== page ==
Women and Men in the Prehispanic Southwest takes a groundbreaking look at gendered activities in prehistory and the differential access that women and men had to sources and symbols of power and prestige. The authors-including some of the most prominent archaeologists working in the Southwest today-present invaluable methodological and theoretical case studies that take a great step forward in researchers' ability to "read" gender in the evidence left behind by ancient societies. Archaeological interpretation is enhanced and critiqued in a summary discussion by a prominent Southwestern ethnologist and feminist anthropologist.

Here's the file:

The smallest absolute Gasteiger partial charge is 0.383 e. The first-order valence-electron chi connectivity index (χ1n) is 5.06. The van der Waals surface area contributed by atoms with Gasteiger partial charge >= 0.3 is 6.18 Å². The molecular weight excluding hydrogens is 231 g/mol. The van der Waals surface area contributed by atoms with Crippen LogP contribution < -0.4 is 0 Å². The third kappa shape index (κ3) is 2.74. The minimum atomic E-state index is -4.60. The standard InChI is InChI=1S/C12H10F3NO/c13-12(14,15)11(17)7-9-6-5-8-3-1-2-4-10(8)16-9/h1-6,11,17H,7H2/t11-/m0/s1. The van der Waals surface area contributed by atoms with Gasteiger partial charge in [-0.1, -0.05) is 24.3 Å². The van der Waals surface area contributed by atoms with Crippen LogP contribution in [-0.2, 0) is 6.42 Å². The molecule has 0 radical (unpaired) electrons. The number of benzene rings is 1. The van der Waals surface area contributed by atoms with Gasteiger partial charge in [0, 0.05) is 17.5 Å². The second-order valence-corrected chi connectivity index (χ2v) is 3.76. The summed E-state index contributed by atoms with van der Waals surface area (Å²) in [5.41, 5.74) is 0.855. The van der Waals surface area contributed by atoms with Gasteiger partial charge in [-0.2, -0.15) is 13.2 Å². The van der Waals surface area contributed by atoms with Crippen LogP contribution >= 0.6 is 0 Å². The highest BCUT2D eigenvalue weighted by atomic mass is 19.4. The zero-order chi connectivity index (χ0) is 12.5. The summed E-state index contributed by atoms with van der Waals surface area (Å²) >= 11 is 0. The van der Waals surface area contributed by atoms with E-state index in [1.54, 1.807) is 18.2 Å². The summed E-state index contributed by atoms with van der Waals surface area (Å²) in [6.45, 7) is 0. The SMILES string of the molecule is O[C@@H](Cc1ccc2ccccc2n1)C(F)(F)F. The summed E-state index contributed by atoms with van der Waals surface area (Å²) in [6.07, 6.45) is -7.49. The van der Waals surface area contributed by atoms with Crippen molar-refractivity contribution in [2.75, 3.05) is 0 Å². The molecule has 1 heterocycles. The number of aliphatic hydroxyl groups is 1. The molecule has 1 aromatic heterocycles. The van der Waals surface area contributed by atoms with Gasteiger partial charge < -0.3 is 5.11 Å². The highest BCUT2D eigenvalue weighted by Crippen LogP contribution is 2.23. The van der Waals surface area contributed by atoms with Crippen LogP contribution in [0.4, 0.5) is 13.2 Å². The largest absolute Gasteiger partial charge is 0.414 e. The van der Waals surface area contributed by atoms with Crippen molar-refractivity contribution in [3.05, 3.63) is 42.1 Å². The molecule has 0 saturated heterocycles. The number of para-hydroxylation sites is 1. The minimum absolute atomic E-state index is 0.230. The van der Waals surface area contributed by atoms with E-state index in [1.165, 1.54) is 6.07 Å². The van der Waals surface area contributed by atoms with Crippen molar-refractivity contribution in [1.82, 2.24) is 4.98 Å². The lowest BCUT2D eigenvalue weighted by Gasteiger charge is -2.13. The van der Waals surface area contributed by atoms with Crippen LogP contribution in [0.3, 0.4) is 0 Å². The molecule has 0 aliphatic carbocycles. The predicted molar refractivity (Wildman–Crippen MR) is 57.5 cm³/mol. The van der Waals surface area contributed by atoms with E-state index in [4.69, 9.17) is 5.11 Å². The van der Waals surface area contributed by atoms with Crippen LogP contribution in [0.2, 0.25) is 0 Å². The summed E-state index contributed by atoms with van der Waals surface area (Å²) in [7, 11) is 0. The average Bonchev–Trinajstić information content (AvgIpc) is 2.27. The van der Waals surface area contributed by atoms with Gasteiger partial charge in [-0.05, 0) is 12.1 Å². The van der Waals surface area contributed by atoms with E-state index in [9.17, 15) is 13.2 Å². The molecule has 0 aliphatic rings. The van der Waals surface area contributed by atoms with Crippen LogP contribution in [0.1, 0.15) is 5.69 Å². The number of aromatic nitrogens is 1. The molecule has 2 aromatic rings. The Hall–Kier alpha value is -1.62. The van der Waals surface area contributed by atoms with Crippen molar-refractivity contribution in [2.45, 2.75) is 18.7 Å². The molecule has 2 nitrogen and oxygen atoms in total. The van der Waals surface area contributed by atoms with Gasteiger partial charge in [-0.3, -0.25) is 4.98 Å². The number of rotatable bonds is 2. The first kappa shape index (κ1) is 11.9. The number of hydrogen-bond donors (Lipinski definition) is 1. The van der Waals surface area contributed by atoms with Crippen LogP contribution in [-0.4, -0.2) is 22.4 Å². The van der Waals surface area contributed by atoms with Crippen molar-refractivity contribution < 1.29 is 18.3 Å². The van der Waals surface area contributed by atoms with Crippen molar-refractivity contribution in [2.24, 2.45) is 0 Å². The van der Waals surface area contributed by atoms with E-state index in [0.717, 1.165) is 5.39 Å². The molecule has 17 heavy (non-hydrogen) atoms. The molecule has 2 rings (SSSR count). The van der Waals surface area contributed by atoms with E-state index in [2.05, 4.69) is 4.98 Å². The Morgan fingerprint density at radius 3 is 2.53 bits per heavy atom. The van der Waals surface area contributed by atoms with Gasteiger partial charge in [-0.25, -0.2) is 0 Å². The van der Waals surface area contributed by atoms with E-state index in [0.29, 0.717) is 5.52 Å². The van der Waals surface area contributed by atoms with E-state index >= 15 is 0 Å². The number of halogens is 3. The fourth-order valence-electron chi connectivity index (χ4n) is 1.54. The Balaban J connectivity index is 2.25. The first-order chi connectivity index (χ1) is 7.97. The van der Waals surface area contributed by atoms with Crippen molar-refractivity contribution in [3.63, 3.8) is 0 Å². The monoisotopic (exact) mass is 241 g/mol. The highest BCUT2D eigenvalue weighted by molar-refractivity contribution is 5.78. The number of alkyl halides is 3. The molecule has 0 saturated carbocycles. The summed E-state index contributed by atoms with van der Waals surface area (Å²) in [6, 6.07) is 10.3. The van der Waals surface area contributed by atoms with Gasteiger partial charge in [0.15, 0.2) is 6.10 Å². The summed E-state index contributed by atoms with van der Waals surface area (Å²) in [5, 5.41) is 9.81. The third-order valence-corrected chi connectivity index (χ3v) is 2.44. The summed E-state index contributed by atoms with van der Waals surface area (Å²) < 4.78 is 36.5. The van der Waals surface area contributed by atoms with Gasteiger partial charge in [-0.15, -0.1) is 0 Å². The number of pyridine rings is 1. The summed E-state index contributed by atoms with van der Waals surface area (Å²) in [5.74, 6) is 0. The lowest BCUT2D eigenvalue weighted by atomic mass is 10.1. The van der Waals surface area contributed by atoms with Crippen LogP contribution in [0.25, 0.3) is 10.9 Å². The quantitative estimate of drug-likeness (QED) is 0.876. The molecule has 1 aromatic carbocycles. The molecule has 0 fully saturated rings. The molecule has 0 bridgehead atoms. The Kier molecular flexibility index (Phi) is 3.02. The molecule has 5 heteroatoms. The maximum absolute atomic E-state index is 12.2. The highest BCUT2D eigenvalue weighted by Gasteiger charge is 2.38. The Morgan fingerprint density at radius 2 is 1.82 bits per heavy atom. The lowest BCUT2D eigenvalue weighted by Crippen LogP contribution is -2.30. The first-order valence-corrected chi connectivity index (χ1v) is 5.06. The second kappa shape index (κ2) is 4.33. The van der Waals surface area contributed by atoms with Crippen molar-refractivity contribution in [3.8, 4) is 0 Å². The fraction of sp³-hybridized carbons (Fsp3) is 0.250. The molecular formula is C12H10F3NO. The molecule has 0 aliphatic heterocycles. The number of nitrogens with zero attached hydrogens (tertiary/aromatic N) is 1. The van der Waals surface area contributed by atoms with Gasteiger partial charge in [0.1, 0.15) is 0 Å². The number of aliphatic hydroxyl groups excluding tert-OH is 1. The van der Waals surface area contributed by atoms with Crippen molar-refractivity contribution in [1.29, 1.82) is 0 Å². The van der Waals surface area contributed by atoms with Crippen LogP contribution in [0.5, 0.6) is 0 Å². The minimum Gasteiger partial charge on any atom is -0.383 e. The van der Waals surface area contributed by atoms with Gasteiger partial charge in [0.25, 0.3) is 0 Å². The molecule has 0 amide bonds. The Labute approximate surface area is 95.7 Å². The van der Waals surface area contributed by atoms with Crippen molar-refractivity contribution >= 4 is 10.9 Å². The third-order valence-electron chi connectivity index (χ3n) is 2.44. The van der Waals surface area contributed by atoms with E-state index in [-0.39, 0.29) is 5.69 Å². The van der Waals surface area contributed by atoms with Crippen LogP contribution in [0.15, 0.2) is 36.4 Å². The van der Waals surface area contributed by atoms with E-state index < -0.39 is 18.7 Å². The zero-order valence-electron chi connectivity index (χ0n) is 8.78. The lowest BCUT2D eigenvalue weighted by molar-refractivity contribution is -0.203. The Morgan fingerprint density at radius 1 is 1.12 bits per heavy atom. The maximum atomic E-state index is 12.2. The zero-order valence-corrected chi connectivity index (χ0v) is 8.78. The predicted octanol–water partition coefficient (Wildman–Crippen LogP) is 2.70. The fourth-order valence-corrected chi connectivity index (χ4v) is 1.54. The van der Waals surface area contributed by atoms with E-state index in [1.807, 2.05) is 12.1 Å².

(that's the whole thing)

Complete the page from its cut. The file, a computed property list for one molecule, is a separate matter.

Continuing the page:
The authors' probe the time period during which Southwestern populations shifted from migratory gatherer-hunters to sedentary agriculturalists and from living in small bands to settling in large aggregated communities. The chapters address the organization of space; ritual activities; mortuary goods and burial facilities; food gathering and agricultural production; hunting and domesticated animals; food processing and preparation; health, nutrition, disease, and violence; craft production; and exchange and interaction.